Berlin The Greens have considerable reservations about the separation and storage of CO2 (Carbon Capture and Storage, or CCS for short). “Union and FDP sense a convenient way out in CCS that will allow us to hold on to fossil energies longer than absolutely necessary. That is backward-looking,” said Lisa Badum, climate policy spokeswoman for the Greens parliamentary group, the Handelsblatt.
In addition, CCS is energy-intensive, expensive and involves environmental risks. “It is not a suitable instrument for combating the climate crisis.” Badum is campaigning in her group with a position paper for a critical attitude towards the technology.
The debate about CCS has picked up speed in recent weeks. Federal Economics Minister Robert Habeck (Greens) wants to develop a carbon management strategy this year in which CCS is likely to play a central role.
Where the journey will go can be concluded from the “Evaluation report on the carbon dioxide storage law” of the Federal Ministry of Economics, which the Federal Cabinet passed at the end of December last year.
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It states that by 2030, the storage and use of captured CO2 (Carbon Capture and Utilization, CCU for short) must be used “on a megaton scale”, especially for industry.
Discussion on purpose of CO2 storage
Within the traffic light coalition, there are different views as to the purpose of CO2 storage. The Greens are convinced that the technology may only be used to store CO2 emissions that cannot be avoided using the current state of the art.
Such unavoidable emissions occur, for example, in the cement, steel or chemical industries. Their volume is estimated by the Federal Environment Agency at 43 million tons per year. To put this in context: a total of 739 million tonnes of greenhouse gases were released in Germany in 2020.
The Liberals, on the other hand, have a much broader scope for CO2 storage. FDP politicians are calling for storage to also be used in power plants that run on coal or gas: Thanks to CCS, “the conventional power plants that are still necessary to stabilize power grids in the energy transition can be used without them damaging the climate,” he said energy policy spokesman for the FDP parliamentary group, Michael Kruse.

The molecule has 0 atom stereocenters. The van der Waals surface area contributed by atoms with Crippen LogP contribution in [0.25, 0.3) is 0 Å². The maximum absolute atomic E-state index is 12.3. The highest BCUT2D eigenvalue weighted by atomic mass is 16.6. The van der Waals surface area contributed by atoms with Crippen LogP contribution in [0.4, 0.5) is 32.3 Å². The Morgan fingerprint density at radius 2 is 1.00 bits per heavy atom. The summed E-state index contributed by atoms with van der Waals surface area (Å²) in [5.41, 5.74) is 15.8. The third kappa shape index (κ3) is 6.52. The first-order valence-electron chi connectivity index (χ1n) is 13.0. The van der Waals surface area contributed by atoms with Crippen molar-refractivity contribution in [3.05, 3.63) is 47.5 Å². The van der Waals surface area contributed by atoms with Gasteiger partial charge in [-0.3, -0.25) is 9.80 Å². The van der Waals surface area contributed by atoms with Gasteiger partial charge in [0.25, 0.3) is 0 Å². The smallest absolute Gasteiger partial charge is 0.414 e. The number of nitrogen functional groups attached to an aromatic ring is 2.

Green politician Badum wants to prevent that: “CCS may only be permitted for unavoidable residual emissions.” “No infrastructure of any kind should be built that extends the fossil fuel economy”.
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Badum is also critical of storing CO2 emitted in Germany in other European countries. “Norway has already offered to dump our CO2 under the North Sea. But the North Sea is already being overexploited,” says their position paper. CO2 dumping would exacerbate conflicts of use and endanger biodiversity even more.
Your party colleague Habeck, however, wants to enable German companies to use the storage facilities in Norway. Just a few days ago, the Federal Minister of Economics visited Norway together with representatives of German companies to get an idea of the possibilities.
The country is one of the pioneers of CCS technology. It has been used there since 1996. Norway is currently building a CCS infrastructure that will be open to all of Europe. The country has large storage capacities.
In Germany, the Carbon Dioxide Storage Act (KSpG) came into force in 2012. However, it restricts the technology to demonstration and pilot projects and significantly limits the permissible storage volume. The deadline for registering projects has now expired, meaning that CCS is effectively prohibited.
In addition, the federal states have the option of excluding CO2 storage on their territory. The bottom line is that the law prevents CCS technology in Germany.
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